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Am Fam Physician. 2016;93(9):790

Clinical Question

Should nitrates be prescribed for patients who have heart failure with preserved ejection fraction?

Bottom Line

Patients who have heart failure with preserved ejection fraction had decreased levels of activity and more adverse events when they were receiving isosorbide mononitrate than when they were taking a placebo. Moreover, activity levels decreased with increases in the dose of the drug, suggesting a strong correlation. However, almost 90% of the patients in this study were white, which may limit its generalizability. (Level of Evidence = 1b)


Previous studies note that up to 50% of patients who have heart failure with preserved ejection fraction receive nitrates, but the effectiveness of this therapy has not been extensively studied in this population. In the current trial, investigators enrolled patients with a diagnosis of heart failure with preserved ejection fraction who had limited activity levels because of the symptoms of heart failure (dyspnea, chest pain, or fatigue). The patients (N = 110) were randomized to receive 30 mg of isosorbide mononitrate tablets or matching placebo tablets for six weeks, followed by the other therapy (crossover) for another six weeks. For each six-week period, patients took no study drug for the first two weeks, one tablet for the third week, two tablets for the fourth week, and four tablets for the remaining weeks.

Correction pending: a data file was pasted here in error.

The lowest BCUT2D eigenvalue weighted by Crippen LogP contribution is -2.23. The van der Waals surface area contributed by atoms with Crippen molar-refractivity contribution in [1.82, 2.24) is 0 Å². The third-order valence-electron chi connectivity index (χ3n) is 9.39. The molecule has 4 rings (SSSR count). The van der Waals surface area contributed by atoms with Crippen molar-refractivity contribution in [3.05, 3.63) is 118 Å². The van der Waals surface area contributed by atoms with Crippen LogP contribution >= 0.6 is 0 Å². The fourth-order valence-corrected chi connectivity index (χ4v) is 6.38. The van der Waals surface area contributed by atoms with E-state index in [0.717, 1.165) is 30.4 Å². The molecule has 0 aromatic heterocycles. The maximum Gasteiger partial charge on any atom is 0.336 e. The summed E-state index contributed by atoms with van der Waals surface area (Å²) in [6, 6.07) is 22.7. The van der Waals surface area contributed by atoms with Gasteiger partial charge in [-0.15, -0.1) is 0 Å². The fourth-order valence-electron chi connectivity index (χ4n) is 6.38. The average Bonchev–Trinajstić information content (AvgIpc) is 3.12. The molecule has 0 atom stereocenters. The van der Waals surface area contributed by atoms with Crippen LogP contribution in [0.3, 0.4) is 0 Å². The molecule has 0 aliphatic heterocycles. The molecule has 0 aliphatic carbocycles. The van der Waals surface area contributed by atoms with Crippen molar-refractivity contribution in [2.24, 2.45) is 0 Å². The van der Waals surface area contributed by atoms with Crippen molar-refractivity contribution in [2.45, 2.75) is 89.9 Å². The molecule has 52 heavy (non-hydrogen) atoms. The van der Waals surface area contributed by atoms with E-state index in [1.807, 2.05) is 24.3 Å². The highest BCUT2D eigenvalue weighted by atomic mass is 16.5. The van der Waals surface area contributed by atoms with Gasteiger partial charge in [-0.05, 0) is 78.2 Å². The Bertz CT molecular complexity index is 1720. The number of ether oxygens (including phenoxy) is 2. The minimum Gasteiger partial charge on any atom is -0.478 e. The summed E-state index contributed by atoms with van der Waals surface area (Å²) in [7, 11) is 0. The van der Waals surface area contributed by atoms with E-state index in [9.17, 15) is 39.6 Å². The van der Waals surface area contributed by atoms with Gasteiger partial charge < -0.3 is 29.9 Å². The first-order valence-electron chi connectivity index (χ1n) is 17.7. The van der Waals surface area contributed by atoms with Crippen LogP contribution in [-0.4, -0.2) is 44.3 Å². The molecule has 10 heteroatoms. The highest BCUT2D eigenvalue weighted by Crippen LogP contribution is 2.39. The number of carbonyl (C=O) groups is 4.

All patients wore accelerometers to measure their movement. One accelerometer unit indicates a cumulative 15 minutes of activity. The patients in the study had a mean age of 69 years and a New York Heart Association functional class of II or III; 90% were white. Analysis was by intention to treat. When comparing the group receiving 120 mg of isosorbide mononitrate with the matching placebo group, there was a trend toward decreased daily activity in the treatment group (−381 accelerometer units; 95% confidence interval, −780 to 17; P = .06), as well as a statistically significant decrease in hours of daily activity (−0.30 hours; 95% confidence interval, −0.55 to −0.05; P = .02). Furthermore, there was a dose-dependent decrease in daily activity in the patients receiving the active drug. No significant differences were detected in exercise capacity (as measured by the six-minute walk test) or quality-of-life scores, but more patients experienced adverse events (including worsening heart failure and syncope) during the isosorbide mononitrate phase of the trial than during the placebo phase.

Study design: Crossover trial (randomized)

Funding source: Government

Allocation: Concealed

Setting: Outpatient (primary care)

Reference: RedfieldMMAnstromKJLevineJAet alNHLBI Heart Failure Clinical Research NetworkIsosorbide mononitrate in heart failure with preserved ejection fraction. N Engl J Med2015; 373( 24): 2314– 2324.

POEMs (patient-oriented evidence that matters) are provided by Essential Evidence Plus, a point-of-care clinical decision support system published by Wiley-Blackwell. For more information, see Copyright Wiley-Blackwell. Used with permission.

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